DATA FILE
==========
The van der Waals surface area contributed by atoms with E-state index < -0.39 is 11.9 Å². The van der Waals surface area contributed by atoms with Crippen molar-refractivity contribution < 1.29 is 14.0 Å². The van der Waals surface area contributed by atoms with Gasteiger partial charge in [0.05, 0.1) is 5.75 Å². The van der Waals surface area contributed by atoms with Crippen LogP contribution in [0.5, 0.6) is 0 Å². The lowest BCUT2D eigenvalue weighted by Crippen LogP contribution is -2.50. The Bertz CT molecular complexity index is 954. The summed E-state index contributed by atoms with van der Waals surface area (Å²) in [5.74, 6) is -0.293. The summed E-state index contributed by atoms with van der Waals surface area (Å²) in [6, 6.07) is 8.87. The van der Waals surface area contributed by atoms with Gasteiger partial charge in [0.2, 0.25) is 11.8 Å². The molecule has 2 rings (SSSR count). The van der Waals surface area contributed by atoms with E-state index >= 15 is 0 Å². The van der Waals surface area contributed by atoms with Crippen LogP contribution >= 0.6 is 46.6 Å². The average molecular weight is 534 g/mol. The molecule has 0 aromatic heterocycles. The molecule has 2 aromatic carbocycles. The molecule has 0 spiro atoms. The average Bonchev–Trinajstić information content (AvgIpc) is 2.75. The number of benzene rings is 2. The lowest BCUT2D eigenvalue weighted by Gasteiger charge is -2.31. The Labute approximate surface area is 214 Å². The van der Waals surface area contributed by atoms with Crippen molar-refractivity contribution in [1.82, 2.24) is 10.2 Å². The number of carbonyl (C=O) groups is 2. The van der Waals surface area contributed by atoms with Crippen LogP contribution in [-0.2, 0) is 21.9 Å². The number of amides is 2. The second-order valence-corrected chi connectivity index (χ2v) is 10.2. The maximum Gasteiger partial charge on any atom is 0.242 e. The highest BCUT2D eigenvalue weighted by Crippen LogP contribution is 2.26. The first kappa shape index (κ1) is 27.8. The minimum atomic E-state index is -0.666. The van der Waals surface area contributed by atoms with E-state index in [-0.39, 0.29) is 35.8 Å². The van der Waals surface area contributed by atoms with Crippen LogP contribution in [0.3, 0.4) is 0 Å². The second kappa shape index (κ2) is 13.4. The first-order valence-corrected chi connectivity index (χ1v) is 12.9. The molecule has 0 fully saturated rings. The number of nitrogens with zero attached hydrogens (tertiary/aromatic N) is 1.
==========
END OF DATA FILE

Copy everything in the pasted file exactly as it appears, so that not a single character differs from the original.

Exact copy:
The van der Waals surface area contributed by atoms with E-state index < -0.39 is 11.9 Å². The van der Waals surface area contributed by atoms with Crippen molar-refractivity contribution < 1.29 is 14.0 Å². The van der Waals surface area contributed by atoms with Gasteiger partial charge in [0.05, 0.1) is 5.75 Å². The van der Waals surface area contributed by atoms with Crippen LogP contribution in [0.5, 0.6) is 0 Å². The lowest BCUT2D eigenvalue weighted by Crippen LogP contribution is -2.50. The Bertz CT molecular complexity index is 954. The summed E-state index contributed by atoms with van der Waals surface area (Å²) in [5.74, 6) is -0.293. The summed E-state index contributed by atoms with van der Waals surface area (Å²) in [6, 6.07) is 8.87. The van der Waals surface area contributed by atoms with Gasteiger partial charge in [0.2, 0.25) is 11.8 Å². The molecule has 2 rings (SSSR count). The van der Waals surface area contributed by atoms with E-state index >= 15 is 0 Å². The van der Waals surface area contributed by atoms with Crippen LogP contribution >= 0.6 is 46.6 Å². The average molecular weight is 534 g/mol. The molecule has 0 aromatic heterocycles. The molecule has 2 aromatic carbocycles. The molecule has 0 spiro atoms. The average Bonchev–Trinajstić information content (AvgIpc) is 2.75. The number of benzene rings is 2. The lowest BCUT2D eigenvalue weighted by Gasteiger charge is -2.31. The Labute approximate surface area is 214 Å². The van der Waals surface area contributed by atoms with Crippen molar-refractivity contribution in [1.82, 2.24) is 10.2 Å². The number of carbonyl (C=O) groups is 2. The van der Waals surface area contributed by atoms with Crippen LogP contribution in [-0.2, 0) is 21.9 Å². The number of amides is 2. The second-order valence-corrected chi connectivity index (χ2v) is 10.2. The maximum Gasteiger partial charge on any atom is 0.242 e. The highest BCUT2D eigenvalue weighted by Crippen LogP contribution is 2.26. The first kappa shape index (κ1) is 27.8. The minimum atomic E-state index is -0.666. The van der Waals surface area contributed by atoms with E-state index in [-0.39, 0.29) is 35.8 Å². The van der Waals surface area contributed by atoms with Crippen LogP contribution in [0.3, 0.4) is 0 Å². The second kappa shape index (κ2) is 13.4. The first-order valence-corrected chi connectivity index (χ1v) is 12.9. The molecule has 0 fully saturated rings. The number of nitrogens with zero attached hydrogens (tertiary/aromatic N) is 1.